ADB launched its first gamified e-learning course and delivered 98 learning sessions, including training on anti-corruption.
The Asian Development Bank (ADB) is promoting innovation and efficiency to enhance its anti-corruption efforts by streamlining case management and expediting the assessment of complaints and completion of investigations, according to the Office of Anticorruption and Integrity (OAI) 2019 Annual Report released on April 6, 2020.
“We reassessed and rebalanced our resources to align with ADB’s long-term strategy, Strategy 2030,” said OAI Head John Versantvoort. “These measures have allowed us to provide better value to our stakeholders and achieve significant improvements in the number of completed investigations and complaints that we assessed and closed.”
In 2019, ADB concluded 110 investigations into integrity violations, a 93% increase from the previous year, and assessed and closed 219 complaints, an increase of 16%. ADB debarred 69 firms and 62 individuals for violating ADB’s Anticorruption Policy (1998, as amended since). It cross debarred 153 firms and 20 individuals sanctioned by other multilateral development banks. Imposition of other remedial actions against firms and individuals, such as reprimands and cautions, more than doubled from 2018.
Strengthening governance and institutional capacity to improve service delivery in ADB developing member countries is one of seven operational priorities under ADB’s Strategy 2030.
Also, OAI conducted eight Proactive Integrity Reviews (PIRs) of ADB-financed projects in Afghanistan, Bhutan, Georgia, Indonesia, Kazakhstan, Myanmar, Nepal, and Palau. PIRs assess the application of sound financial management, procurement, and asset management practices by government agencies responsible for implementing ADB projects and recommend remedial measures for any shortcomings. In 2019, OAI conducted a PIR on an emergency assistance project for the first time.
“We are fully appreciative of the constructive review and recommendations that OAI has provided in the ongoing Nikachhu Hydropower project so that we can improve, benefit, and better manage our present and future projects,” said Managing Director of the Bhutan Druk Green Power Corporation Dasho Chhewang Rinzin, who is responsible for implementation of the project. “We will continue to work to ensure that the recommendations of the OAI report get implemented.”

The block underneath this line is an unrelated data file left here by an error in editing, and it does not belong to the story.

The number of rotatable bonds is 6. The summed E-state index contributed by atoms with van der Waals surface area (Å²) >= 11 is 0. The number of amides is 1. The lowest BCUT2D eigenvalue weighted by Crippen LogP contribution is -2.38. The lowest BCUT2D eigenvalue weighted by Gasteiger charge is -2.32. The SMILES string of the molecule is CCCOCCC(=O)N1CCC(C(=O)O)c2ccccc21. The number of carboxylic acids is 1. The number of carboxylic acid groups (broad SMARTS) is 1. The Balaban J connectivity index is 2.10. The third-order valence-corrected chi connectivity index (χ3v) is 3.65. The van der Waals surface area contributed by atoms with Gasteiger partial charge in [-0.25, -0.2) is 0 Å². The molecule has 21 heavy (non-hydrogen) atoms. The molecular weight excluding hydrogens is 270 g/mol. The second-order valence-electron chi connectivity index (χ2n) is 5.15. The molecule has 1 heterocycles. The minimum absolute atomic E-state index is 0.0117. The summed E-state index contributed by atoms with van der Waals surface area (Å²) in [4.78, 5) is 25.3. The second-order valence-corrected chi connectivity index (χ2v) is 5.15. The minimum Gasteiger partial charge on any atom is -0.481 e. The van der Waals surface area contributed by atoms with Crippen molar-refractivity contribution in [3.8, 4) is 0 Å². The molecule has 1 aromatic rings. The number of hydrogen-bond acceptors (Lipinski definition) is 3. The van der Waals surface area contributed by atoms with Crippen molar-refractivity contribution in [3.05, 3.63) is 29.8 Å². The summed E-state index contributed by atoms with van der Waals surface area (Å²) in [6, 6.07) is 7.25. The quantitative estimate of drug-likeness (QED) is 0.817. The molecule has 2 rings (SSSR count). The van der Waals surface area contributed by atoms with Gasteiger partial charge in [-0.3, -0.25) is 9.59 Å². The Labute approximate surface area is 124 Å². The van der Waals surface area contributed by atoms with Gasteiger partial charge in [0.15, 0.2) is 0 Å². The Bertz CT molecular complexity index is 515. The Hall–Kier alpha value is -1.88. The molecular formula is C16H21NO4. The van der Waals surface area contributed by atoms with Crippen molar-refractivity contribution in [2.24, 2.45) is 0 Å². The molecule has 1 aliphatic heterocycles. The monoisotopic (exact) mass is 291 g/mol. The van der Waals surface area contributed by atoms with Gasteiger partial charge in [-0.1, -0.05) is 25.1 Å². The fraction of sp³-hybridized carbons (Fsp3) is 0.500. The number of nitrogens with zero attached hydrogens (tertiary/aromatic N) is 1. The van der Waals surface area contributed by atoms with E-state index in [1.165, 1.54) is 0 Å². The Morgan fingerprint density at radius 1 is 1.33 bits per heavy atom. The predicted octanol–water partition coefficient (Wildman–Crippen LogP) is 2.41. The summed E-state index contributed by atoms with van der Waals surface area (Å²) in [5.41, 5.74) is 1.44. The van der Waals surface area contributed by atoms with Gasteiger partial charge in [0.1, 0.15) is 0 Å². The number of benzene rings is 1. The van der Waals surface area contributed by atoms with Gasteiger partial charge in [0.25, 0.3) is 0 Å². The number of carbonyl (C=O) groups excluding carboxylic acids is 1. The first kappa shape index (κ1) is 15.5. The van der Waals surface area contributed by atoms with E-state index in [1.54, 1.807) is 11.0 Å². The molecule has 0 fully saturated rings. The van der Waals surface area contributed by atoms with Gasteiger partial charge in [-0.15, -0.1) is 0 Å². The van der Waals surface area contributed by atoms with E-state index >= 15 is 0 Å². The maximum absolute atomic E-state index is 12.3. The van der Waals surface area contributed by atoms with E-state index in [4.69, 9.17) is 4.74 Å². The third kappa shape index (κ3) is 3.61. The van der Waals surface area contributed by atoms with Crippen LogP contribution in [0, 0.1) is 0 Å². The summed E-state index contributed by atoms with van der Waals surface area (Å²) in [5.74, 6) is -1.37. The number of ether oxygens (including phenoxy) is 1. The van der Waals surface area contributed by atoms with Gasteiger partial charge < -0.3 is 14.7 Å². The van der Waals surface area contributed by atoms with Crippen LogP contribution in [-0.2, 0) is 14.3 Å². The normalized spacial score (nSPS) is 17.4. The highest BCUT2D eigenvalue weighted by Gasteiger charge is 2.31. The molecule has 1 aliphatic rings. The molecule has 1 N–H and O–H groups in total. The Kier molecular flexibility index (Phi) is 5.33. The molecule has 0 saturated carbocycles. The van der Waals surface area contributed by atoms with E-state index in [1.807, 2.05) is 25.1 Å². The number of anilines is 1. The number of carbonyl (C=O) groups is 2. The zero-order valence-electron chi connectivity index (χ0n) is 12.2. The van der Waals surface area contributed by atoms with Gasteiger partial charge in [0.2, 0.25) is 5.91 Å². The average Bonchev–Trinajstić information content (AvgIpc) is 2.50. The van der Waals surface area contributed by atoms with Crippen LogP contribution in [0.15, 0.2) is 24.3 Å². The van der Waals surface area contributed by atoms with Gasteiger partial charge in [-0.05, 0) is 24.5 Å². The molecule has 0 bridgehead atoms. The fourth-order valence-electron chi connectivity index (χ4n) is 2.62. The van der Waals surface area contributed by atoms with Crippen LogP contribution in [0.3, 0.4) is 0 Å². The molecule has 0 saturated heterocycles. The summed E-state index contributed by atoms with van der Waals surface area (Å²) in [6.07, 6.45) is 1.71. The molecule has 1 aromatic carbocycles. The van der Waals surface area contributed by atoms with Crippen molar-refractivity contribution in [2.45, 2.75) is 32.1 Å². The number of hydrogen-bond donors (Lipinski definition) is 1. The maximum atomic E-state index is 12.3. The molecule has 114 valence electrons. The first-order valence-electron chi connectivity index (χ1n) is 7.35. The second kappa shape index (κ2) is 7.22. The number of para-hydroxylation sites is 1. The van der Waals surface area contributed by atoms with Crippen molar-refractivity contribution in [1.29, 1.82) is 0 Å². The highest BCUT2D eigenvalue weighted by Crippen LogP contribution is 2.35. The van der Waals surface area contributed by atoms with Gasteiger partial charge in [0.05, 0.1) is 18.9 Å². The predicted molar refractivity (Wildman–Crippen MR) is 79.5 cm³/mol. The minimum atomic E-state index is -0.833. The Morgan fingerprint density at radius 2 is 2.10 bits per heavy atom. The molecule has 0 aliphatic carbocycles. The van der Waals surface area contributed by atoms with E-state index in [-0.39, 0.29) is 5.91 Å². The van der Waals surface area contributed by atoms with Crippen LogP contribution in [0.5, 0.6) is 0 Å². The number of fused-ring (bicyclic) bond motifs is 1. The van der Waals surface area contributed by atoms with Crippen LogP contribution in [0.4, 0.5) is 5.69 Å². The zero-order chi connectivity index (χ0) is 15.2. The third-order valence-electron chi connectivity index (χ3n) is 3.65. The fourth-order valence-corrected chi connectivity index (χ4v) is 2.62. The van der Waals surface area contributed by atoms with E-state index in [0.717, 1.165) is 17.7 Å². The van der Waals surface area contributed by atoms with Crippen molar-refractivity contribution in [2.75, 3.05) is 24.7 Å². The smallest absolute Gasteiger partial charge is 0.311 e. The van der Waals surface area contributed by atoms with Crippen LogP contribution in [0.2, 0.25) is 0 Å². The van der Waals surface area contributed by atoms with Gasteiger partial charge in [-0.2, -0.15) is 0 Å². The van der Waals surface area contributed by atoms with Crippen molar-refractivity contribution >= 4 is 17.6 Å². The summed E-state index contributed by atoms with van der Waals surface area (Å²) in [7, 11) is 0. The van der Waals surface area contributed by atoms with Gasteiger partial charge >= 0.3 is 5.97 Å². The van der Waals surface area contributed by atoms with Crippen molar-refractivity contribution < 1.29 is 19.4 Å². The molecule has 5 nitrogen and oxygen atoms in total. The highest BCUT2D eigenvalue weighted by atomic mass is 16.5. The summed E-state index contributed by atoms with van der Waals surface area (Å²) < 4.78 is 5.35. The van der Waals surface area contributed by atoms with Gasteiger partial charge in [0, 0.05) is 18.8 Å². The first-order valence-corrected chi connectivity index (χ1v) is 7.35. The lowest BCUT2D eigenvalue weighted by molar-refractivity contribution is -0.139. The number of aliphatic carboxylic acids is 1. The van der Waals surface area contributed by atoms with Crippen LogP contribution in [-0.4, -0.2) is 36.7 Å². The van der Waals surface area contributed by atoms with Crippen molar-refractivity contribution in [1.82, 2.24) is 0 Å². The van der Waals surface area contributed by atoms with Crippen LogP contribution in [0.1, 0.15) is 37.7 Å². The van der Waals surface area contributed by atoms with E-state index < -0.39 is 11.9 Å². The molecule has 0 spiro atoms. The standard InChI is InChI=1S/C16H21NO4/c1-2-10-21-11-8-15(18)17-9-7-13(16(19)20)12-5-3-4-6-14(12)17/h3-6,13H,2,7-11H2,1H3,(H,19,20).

ADB maintained quality screening methods to identify, assess, and mitigate integrity risks associated with its private sector counterparts and projects. It conducted integrity due diligence on 954 entities and issued 869 advisories on compliance. It provided capacity building support on anti-money laundering and combating the financing of terrorism in Mongolia, the Philippines, and Viet Nam. ADB also expanded its technical assistance to strengthen tax integrity standards to Armenia, Cambodia, Maldives, the Marshall Islands, the Federated States of Micronesia, Papua New Guinea, Samoa, and Thailand.
According to an official announcement, ADB launched its first gamified e-learning course and delivered 98 learning sessions, including training on anti-corruption and respect at work to widen the reach of its knowledge-sharing and communication work. It also contributed to the G20’s Good Practices Guide on Promoting Integrity and Transparency in Infrastructure Development.
It gathered representatives from 14 international financial institutions to strengthen integrity risk management in private sector transactions. Together with the Organisation for Economic Co-operation and Development and the Government of Viet Nam, ADB hosted a conference for the Anticorruption Initiative for Asia and the Pacific—the largest anti-corruption network in the region.
ADB says it is committed to achieving a prosperous, inclusive, resilient, and sustainable Asia and the Pacific, while sustaining its efforts to eradicate extreme poverty. Established in 1966, it is owned by 68 members—49 from the region.
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